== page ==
Bob Franken

Last Week’s Hearst Column

Writers note: Per the arrangement wioth my syndicators, these columns are posted here a week after their newspaper release)

^THE AUDACITY OF TAXES@< ^(For use by New York Times News Service clients)@< ^By BOB FRANKEN@= ^C.2010 Hearst Newspapers@= WASHINGINGTON _November 3, 2010 The election showed how quickly voters turn from ``change you can believe in'' to apparent non-believers, when their faith is overwhelmed by impatience. This is a country that demands results. Quickly. So it was a rueful President Obama who admitted at his post-election news conference Wednesday that ``we're stuck in neutral.'' And stagnation is simply unacceptable. Worst of all, we have been conditioned to expect all gain and no pain. As David Stockman, President Ronald Reagan's budget director, tells the ``60 Minutes'' CBS-TV program, ``We've had a 30-year spree of really phony prosperity...'' financed by ``both parties essentially telling a big lie'' that the country could live the good life without paying for it. Stockman should know. He was the whiz kid in the Reagan White House who helped contrive the budget rationale that led to 1981's largest tax cut in U.S. history. It's the same siren song that Republicans have used to seduce voters ever since. It's a mirage called ``supply side economics,'' a have-your-cake-and-eat-it too bit of puffery. The premise is that tax cuts lead to more private sector spending, which increases profits and employment, which brings in more government revenue and cuts budget deficits. It didn't take long for Stockman to realize this was a charade, particularly since much of the uncollected revenue ended up in bank account of millionaires who hoarded it instead of spending it. When he said so, he became a GOP outcast. Stockman is still hammering away at the politicians who refuse to dispense the bitter pill and acknowledge to the American people that for the foreseeable future, ``We're going to be living in a period of austerity.''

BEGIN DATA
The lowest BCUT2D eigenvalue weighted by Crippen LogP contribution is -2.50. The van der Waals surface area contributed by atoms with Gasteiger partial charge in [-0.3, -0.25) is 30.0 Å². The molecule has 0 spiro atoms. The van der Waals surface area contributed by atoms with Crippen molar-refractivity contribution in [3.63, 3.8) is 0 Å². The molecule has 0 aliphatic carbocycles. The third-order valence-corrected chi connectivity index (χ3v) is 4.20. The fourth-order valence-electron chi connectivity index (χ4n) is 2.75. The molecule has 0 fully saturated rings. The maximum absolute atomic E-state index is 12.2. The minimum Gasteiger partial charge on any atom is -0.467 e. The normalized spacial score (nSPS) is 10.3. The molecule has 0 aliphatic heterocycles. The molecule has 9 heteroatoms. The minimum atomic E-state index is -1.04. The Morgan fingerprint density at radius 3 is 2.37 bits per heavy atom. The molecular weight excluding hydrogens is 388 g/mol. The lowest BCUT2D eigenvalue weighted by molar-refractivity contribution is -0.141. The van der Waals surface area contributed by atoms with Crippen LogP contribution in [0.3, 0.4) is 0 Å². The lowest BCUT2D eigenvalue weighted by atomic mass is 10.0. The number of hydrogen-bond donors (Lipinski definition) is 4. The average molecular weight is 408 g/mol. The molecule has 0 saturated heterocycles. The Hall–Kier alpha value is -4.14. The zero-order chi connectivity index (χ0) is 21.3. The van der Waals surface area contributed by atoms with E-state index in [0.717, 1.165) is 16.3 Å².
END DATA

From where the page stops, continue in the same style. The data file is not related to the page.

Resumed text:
Stockman argues that the only way the U.S. can claw out of its black hole of debt is a tax increase for everyone…not just the rich, but everyone. He heaped scorn on those who seem to contend that “we don’t have to tax ourselves and pay our bills. That is delusional.”

He’s certainly running uphill with that thought. After all, we just had this election where the dominant forces were the Tea Party groups. That name has always been fascinating, because the original ones were railing against “Taxation without Representation.” The modern ones would probably prefer no taxation even with representation.

Contrast that to Obama’s plan to demand of the lame duck Congress gathering on Nov. 15 that tax cuts for the wealthy should end, while everyone else will continue continues with the lower rates of the Bush cuts (different Republican president, same disastrous policy).

True to their religion, Republicans will insist on extending the reductions for everyone, no matter how rich they may be. It looks like the president is ready to back down and play “Let’s Make a Deal” since he told reporters Wednesday that his goal was simply “…to make sure we don’t have a spike in taxes for middle class families.” No mention of higher taxes on upper-income families.

That tracked with Washington State where voters on Tuesday rejected an initiative that would have imposed a new income tax on the wealthy.

Meanwhile, mark your calendars for Dec. 1. That’s the deadline for the national deficit commission to release its report on how to deal with a national debt that commission chairman Erskine Bowles describes as “…like a cancer.”

Stockman argues that there are not enough ways to cut government spending to make an appreciable difference in the national debt.

So if, somehow, the 18 commission members, with their wide variety of political outlooks, can even agree on raising taxes, Congress and the White House will likely ignore such recommendations. They will very skittish about the new arrivals who consider any such idea sacrilege.

What we have then is an audacity to hope for change.


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